He was preaching to the choir. The audience—fewer than 20, almost all male—concurred on the evils of capitalism run amok: plastic surgery, the wedding industry, ever-expanding wardrobes. Pelz asked for a show of hands: "How many of us have more than 10 tops? More than 20? More than 50?" He brought up a scene from a mid-70s Woody Allen movie, in which women are all over Allen if they think he's a dentist but totally disinterested if he says he's a writer, as an illustration of the despicable practice of assessing others based on their earning potential. And Pelz, a Sox fan as well as secretary of the Chicago Socialist Party, offered pet rocks and the popularity of the Cubs as evidence of a society hopelessly devoid of the concepts of use and merit.
I called Pelz the next day to see if he had any specific thoughts on art, and he said it too (eureka!) has been commodified. "A few people with money get to decide what's hot and who gets recognized." Besides that, he added, art has degenerated into advertising. "I'm not a critic, but I think that's one of the points Andy Warhol was making with his Campbell's soup can." He cited Amsterdam as a place where government supports art for the public benefit, and high heels are a prime example of a useless and damaging capitalist product. "I cannot imagine the use of high heels, except for causing ankle injuries," he said. "What is the point of fashion designers constantly pushing them on women?" Aesthetics? I offered. "I was thinking of shoes as something to help you walk from one place to another," he replied. I didn't mention the vintage pair of Ferragamo spectators perched like a sculpture near my desk.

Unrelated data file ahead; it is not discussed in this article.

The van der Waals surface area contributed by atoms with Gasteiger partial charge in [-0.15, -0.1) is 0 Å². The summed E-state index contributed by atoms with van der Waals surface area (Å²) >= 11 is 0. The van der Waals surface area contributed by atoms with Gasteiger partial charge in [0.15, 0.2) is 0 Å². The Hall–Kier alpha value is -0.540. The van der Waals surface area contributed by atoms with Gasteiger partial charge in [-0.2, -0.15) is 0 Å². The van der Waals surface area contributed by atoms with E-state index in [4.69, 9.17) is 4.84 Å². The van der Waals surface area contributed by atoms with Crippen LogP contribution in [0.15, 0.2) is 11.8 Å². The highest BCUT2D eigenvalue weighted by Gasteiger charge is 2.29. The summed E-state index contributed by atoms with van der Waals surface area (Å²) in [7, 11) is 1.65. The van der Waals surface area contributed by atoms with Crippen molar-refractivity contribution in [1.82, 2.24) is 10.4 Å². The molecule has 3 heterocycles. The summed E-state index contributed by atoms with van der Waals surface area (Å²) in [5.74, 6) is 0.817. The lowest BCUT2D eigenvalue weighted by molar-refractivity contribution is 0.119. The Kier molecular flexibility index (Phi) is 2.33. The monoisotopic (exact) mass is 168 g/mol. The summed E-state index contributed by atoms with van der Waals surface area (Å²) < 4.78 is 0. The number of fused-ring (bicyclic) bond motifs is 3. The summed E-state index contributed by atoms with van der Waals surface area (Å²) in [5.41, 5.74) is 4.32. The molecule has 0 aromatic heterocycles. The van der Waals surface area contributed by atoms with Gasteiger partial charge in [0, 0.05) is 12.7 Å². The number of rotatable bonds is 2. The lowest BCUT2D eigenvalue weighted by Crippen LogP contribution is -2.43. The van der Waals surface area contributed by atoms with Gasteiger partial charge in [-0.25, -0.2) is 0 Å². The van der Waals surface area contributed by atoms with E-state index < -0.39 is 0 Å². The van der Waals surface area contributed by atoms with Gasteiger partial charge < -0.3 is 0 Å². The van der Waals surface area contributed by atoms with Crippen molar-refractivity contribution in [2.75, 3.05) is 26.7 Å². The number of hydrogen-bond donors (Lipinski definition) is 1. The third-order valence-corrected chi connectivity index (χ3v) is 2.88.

The Not-So-Secret Radio Project
Last week Chicago Public Radio launched secretradioproject.com, finally giving the public its first glimpse of the ever-evolving plans for 89.5, CPR's newly expanded second frequency. WBEW, once conceived as an all-music station and a home for the programming WBEZ is dumping when it goes all talk at the end of the year, turns out to be in large part a DIY project. Josh Andrews, one of eight CPR staffers on the secret project team, says 89.5 will begin broadcasting "co-constructed" content in April. The plan is for the public to submit pieces to the Web site, where they'll be rated by other listeners and staff "curators." The best will then be selected to air on WBEW.